When you have a bad credit score
It is easier to achieve debt freedom with a high credit score compared to having a bad one. But if you retired with a bad credit score, do not feel frustrated. You can still consolidate debt while you are retired. You just have to opt for debt management. This is a type of consolidation strategy that involves a credit counselor. They can help you create a debt management plan that is basically a repayment plan for all your debts. It will be customized according to your payment capabilities. Once you agree to the plan, it will be sent to your creditors and lenders for approval. When they agree, you just have to send the total monthly payment to the counselor. They will take charge in distributing the money to your multiple credit accounts.
Tips when paying off debt during retirement
The three options to consolidate debt will all be dependent on your assets or ability to pay each month. Make sure that you will only agree to a plan that you can afford to pay off.
While you are paying off your debts after consolidating it, here are two things that might help make debt freedom easier to achieve.
Downsize your lifestyle
Look at your lifestyle and see where you can save money. Sometimes, you just have to manage your finances properly to be able to afford debt payments despite low financial resources. If you own your house, check if you can sell it so you can buy a smaller home. This should be more practical since your kids have already moved out. When you have a smaller house, it is possible for you to pay it off in cash – at least, if the equity of your old house can cover it. If you are lucky, you may even have some cash left over to pay for a portion of your debts. You can lower your debt balance – getting you closer to debt freedom.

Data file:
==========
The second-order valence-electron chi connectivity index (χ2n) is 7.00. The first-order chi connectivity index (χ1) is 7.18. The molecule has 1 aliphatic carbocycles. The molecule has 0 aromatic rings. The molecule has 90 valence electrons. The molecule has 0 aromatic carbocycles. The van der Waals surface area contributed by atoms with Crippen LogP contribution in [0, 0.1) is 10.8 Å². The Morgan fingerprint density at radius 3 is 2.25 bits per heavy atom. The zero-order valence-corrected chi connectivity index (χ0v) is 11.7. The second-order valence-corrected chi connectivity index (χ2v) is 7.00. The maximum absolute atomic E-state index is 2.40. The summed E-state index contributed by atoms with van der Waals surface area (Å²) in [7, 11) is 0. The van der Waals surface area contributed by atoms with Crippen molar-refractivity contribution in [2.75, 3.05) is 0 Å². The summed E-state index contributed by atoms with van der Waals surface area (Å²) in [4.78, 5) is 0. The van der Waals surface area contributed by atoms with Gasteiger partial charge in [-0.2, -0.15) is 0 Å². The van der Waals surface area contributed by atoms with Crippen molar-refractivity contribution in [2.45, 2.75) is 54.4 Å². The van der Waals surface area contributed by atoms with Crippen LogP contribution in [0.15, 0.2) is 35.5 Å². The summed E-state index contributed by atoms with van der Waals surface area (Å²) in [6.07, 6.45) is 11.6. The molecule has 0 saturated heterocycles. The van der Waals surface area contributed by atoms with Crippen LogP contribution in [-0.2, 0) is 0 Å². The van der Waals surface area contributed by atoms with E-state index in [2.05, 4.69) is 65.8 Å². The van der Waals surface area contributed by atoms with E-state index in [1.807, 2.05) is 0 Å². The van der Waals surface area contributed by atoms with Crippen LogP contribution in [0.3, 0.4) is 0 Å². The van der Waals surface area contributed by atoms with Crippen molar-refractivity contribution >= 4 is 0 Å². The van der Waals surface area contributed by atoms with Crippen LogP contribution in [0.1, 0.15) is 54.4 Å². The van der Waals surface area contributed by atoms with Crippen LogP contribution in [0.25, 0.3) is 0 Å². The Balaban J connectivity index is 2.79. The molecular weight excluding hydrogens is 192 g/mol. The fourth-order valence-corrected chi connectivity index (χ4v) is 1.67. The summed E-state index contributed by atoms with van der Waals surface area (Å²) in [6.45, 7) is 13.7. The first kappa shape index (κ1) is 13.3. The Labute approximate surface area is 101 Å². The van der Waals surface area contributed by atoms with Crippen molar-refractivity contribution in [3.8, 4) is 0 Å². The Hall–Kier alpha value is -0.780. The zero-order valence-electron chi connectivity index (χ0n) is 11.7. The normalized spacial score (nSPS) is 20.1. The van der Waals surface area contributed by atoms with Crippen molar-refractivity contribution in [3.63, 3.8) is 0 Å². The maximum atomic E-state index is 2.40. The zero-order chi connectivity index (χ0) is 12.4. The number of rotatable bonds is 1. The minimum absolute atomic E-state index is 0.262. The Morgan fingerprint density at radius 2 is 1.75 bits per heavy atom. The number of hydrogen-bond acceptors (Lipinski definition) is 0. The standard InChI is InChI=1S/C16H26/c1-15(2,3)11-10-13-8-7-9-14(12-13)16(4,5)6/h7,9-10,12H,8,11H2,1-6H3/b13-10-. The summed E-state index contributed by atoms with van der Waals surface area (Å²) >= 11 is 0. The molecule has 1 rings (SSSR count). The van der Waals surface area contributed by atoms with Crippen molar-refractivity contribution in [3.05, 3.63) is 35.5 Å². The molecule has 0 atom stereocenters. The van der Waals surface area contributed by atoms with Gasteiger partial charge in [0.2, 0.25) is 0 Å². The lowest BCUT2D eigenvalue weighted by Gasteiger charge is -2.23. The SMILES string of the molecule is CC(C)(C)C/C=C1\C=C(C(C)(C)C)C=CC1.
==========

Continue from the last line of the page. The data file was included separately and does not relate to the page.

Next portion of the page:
With a smaller home, you can lower your monthly expenses. The electric bills and other utility bills will be lower. A lot of monthly expenses will go down and will cost you less. Even if you still have a few debts to pay off, it will be easier to completely pay them off now.
Check the other areas in your life that you can save on. List all your expenses and find out how you can lower the cost on each one. This will not just help you with your debt payments, it can also prolong your retirement fund.
Look for a part-time job
In case downsizing your life is not enough, you can always opt to look for a part-time job. This is quite useful if your retirement fund is not enough to meet your basic needs in the first place.
According to reports, the three sources of income (Social Security, pensions, and savings) of retirees are not enough to sustain a comfortable retirement. Sometimes, the retiree failed to save enough money in the first place. It is either they started late or they did not participate in a retirement plan in the workplace. It is possible that their retirement savings are compromised because of the presence of debt. If they retire with these debts, it all becomes quite stressful.
In case you want to really get out of your credit situation, just get a part-time job that will help you consolidate debt. This extra income can help you pay off your debts and increase your retirement fund. There are so many retirement jobs that will not stress you out too much. It might even be good for you since you can keep your mind and body active.